Voodoo is not a lost art in the city of New Orleans. Where else could you find items like House Blessing Spray and Away All Evil Spirits furniture cleaner at the local grocery or drug store? Voodoo, with its litany of spells, gris-gris, candles and charms, is an exotic gumbo of traditional African spiritual beliefs with Catholicism. Brought to New Orleans by enslaved Africans from West Africa and the Dominican Republic in the 1700s, the practice of voodoo was at its zenith in the 1830s, during the reign of celebrated mulatto priestess Marie Laveau, whose life is the stuff of legend and whose grave in St. Louis Cemetery No. 1 is one of the city's most visited. Voodoo is a religion long misunderstood, according to Priestess Miriam, who presides over the modern day Voodoo Spiritual Temple on the edge of the French Quarter in the city’s Treme section. Voodoo incorporates both white and black magic, with intense spirituality at its center.
Mystic Tea Leaves
Mystic Tea Room is the domain of priestess Catherina, a practitioner of the psychic arts for close to five decades. Need a little something something from the other side? She can help, offering sessions in everything from tarot car and tea leaves reading to a dive into the voodoo arts. And that's not all. A veritable laundry list of clairvoyant arts is available: Vedic Astrology, Aura/Chakra, Creole bone Reading, crystal ball gazing and a personal favorite:
Pet Readings. Explore one on one or book a party. What's for sure is this is just another real surreal experience in New Orleans. ((504) 710-5487)
Reverend Zombie's House Of Voodoo
Rev. Zombie's Voodoo shop shares ownership with Marie Laveaux's and is a little more on the novelty side, walking the fine line between authentic voodoo shop (with dolls, masks, lucky charms, etc.) and selling kitschy souvenirs. People interested in both demographics can find what they are looking for while falling under the spell of the shop's particular brand of spiritual aura. If you're looking for something beyond the typical souvenir, this is the place for dolls,potions, amulets, books and all matter of spiritual supplies. There are also displays of gris-gris (voodoo charms), potions and memorabilia pertaining to Voodoo queen Marie Laveau, ((504) 486-6366)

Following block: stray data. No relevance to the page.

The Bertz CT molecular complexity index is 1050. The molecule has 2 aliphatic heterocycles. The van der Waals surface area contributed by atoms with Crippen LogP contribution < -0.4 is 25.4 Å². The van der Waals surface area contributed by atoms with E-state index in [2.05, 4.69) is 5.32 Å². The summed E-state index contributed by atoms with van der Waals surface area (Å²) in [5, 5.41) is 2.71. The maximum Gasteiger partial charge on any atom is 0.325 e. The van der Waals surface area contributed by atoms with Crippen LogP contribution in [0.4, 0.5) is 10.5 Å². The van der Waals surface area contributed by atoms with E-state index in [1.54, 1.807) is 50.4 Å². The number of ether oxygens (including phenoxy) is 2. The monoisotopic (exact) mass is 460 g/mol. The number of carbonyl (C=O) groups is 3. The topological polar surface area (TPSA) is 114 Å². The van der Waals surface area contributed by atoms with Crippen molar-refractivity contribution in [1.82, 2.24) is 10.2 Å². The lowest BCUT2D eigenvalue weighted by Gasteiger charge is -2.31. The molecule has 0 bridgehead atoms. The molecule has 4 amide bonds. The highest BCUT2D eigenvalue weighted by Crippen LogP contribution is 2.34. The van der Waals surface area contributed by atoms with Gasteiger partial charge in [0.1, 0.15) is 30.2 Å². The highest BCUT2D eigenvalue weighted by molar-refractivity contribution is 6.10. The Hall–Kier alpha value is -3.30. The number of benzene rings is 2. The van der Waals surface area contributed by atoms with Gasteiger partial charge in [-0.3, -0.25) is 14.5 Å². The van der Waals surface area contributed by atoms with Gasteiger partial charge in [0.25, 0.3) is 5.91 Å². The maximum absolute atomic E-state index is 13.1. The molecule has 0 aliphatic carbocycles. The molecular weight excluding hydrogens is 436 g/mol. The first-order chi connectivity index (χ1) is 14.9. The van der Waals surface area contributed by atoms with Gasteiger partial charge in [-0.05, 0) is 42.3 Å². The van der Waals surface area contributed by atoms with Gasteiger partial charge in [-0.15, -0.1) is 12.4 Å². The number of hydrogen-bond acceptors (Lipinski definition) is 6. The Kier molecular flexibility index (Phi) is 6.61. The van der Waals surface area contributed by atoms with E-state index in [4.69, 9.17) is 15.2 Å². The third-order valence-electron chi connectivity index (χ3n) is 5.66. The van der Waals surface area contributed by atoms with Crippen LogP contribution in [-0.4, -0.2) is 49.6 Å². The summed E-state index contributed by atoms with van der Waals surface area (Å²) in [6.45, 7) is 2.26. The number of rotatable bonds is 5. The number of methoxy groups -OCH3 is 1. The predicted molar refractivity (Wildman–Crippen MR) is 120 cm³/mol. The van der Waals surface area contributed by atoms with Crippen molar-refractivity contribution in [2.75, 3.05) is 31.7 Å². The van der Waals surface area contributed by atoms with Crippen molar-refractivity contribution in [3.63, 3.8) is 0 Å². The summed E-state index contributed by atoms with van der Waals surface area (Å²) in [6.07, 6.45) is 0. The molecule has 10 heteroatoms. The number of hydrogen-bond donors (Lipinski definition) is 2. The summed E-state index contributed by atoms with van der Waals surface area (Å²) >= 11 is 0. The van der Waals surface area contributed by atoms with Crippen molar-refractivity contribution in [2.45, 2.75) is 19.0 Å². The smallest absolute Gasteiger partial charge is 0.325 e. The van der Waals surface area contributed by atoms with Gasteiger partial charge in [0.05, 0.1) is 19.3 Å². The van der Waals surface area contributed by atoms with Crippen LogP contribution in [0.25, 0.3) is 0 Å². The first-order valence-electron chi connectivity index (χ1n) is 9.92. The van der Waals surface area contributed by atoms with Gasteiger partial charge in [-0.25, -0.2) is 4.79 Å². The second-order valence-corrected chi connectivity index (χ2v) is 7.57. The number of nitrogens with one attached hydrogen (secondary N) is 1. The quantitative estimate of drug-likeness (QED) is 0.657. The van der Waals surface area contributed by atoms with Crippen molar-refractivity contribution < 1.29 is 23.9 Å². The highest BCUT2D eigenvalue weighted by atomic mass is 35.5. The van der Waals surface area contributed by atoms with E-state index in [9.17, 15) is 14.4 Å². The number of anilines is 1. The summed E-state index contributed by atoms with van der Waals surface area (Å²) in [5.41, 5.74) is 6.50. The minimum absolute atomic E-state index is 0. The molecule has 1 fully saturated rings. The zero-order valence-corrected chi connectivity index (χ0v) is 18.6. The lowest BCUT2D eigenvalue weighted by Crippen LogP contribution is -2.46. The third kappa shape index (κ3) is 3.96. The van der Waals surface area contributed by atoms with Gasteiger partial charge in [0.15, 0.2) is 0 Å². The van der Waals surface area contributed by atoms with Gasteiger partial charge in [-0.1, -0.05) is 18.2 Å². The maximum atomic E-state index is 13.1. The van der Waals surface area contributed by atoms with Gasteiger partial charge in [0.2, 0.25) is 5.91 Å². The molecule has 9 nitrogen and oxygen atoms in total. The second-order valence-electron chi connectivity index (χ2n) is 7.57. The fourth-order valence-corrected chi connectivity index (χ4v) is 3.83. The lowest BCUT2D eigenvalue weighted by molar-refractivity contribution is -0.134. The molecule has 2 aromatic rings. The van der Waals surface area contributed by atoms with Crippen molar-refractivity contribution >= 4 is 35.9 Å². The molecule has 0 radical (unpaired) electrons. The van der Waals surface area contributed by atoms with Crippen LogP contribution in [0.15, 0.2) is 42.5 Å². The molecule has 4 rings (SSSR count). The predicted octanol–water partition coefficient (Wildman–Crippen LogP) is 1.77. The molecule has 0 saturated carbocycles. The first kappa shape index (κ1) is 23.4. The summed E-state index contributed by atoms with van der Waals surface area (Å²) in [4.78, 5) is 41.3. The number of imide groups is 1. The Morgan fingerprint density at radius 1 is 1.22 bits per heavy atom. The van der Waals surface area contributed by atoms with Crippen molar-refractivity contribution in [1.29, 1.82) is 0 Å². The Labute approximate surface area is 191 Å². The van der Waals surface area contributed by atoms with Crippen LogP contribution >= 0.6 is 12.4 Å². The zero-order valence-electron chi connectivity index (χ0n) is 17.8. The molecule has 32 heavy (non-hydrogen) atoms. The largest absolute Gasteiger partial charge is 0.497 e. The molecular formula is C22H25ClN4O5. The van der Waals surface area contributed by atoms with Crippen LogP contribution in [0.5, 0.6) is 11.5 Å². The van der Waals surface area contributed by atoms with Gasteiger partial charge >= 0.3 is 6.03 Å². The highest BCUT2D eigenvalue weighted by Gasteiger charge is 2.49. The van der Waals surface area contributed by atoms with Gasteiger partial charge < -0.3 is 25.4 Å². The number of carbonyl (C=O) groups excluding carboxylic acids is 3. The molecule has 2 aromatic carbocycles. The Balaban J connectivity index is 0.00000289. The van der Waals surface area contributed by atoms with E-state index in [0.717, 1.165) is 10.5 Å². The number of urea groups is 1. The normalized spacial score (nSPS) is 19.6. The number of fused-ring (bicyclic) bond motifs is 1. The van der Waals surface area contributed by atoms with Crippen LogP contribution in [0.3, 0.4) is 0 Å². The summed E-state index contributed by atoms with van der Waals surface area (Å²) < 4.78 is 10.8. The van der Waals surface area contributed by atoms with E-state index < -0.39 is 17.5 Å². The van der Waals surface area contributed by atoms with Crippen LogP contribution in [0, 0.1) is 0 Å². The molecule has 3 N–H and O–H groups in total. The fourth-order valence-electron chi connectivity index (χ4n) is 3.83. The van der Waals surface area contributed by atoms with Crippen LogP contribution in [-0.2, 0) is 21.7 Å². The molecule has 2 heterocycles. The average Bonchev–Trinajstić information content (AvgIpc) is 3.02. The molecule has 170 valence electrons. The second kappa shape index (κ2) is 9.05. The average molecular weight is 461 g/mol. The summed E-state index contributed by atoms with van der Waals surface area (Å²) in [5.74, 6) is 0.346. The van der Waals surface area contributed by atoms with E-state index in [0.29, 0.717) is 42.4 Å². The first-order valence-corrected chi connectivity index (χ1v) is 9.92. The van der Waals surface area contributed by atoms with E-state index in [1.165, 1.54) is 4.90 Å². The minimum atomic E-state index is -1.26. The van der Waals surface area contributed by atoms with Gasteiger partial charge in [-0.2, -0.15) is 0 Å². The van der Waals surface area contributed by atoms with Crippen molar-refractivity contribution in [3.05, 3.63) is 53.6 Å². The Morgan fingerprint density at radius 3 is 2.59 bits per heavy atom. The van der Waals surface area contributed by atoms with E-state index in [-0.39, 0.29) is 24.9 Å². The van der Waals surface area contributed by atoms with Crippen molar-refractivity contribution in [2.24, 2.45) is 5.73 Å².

F & F Botanica and Candles
F & F Botanica Spiritual Supply is located on 801 North Broad St. in the Treme neighborhood of New Orleans. The store is on the corner of St. Ann street and Broad, across from the Zulu Social Aid and Pleasure Club headquarters.
Intriguing collection of books, herbs and candles, traditional unique New Orleans Voodoo Hoodoo items, Vodou, Santeria and much more. You'll also find candles, essential oils, herbs, books on all matters spiritual and even mardi gras beads and other carnival doodads. While you're in the neighborhood, consider paying a visit to the Zulu shop, home to branded t-shirts and other gifts. (504-482-5400)
Erzulies Authentic Voodoo
Walking into Erzulie's on Royal Street in the French Quarter of New Orleans will freak some people out, and mystify others. Erzulie's has live working voodoo altars set up throughout the shop. The voodoo practitioners on hand are always ready to offer you their spiritual assistance on any number of problems. Whether you are down on your luck romantically or financially, someone here can jab a few pins in a doll and remove the evil hex that previously existed on your mortal being. They sell dolls, potions, soaps and spells and do readings and consultations as well. All of their products are handcrafted, including their revolutionary voodoo app which is now available for iPhone and Android products. ((504) 525-2055)
Voodoo Authentica Inc
Voodoo Authentica is ran by practitioners of the art of Voodoo. Located in the heart of the French Quarter, Voodoo Authentica sells voodoo dolls, potion oils and gris gris bags (a type of voodoo amulet). Since they are skilled in the practice, they also offer rituals, readings and consultations. Whether or not you believe in this ancient sorcery, the entertainment value of one of these readings is unquestionable. The shop itself is like a temple, offering private Rituals, consultations, special events services, a variety of voodoo dolls, Gris Gris Bags, spells and potions, you get the idea. A fixture in the Quarter since 1996. ((504) 522-2111)